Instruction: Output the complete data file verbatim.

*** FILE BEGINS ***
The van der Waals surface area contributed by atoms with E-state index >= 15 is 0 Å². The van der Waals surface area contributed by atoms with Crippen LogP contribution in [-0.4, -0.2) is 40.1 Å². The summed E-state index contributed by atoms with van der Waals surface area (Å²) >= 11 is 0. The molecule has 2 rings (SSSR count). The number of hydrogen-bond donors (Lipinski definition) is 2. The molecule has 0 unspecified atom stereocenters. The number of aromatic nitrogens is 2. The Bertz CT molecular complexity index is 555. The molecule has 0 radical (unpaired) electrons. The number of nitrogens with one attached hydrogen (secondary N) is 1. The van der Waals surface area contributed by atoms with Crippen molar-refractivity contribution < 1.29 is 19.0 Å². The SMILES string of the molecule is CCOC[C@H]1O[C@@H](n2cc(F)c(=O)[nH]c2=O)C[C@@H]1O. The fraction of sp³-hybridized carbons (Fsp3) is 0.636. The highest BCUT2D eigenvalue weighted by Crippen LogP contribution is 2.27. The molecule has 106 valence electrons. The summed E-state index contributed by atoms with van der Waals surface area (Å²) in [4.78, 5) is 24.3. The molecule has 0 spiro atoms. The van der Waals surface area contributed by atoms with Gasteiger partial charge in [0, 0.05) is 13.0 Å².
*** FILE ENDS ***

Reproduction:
The van der Waals surface area contributed by atoms with E-state index >= 15 is 0 Å². The van der Waals surface area contributed by atoms with Crippen LogP contribution in [-0.4, -0.2) is 40.1 Å². The summed E-state index contributed by atoms with van der Waals surface area (Å²) >= 11 is 0. The molecule has 2 rings (SSSR count). The number of hydrogen-bond donors (Lipinski definition) is 2. The molecule has 0 unspecified atom stereocenters. The number of aromatic nitrogens is 2. The Bertz CT molecular complexity index is 555. The molecule has 0 radical (unpaired) electrons. The number of nitrogens with one attached hydrogen (secondary N) is 1. The van der Waals surface area contributed by atoms with Crippen molar-refractivity contribution < 1.29 is 19.0 Å². The SMILES string of the molecule is CCOC[C@H]1O[C@@H](n2cc(F)c(=O)[nH]c2=O)C[C@@H]1O. The fraction of sp³-hybridized carbons (Fsp3) is 0.636. The highest BCUT2D eigenvalue weighted by Crippen LogP contribution is 2.27. The molecule has 106 valence electrons. The summed E-state index contributed by atoms with van der Waals surface area (Å²) in [4.78, 5) is 24.3. The molecule has 0 spiro atoms. The van der Waals surface area contributed by atoms with Gasteiger partial charge in [0, 0.05) is 13.0 Å².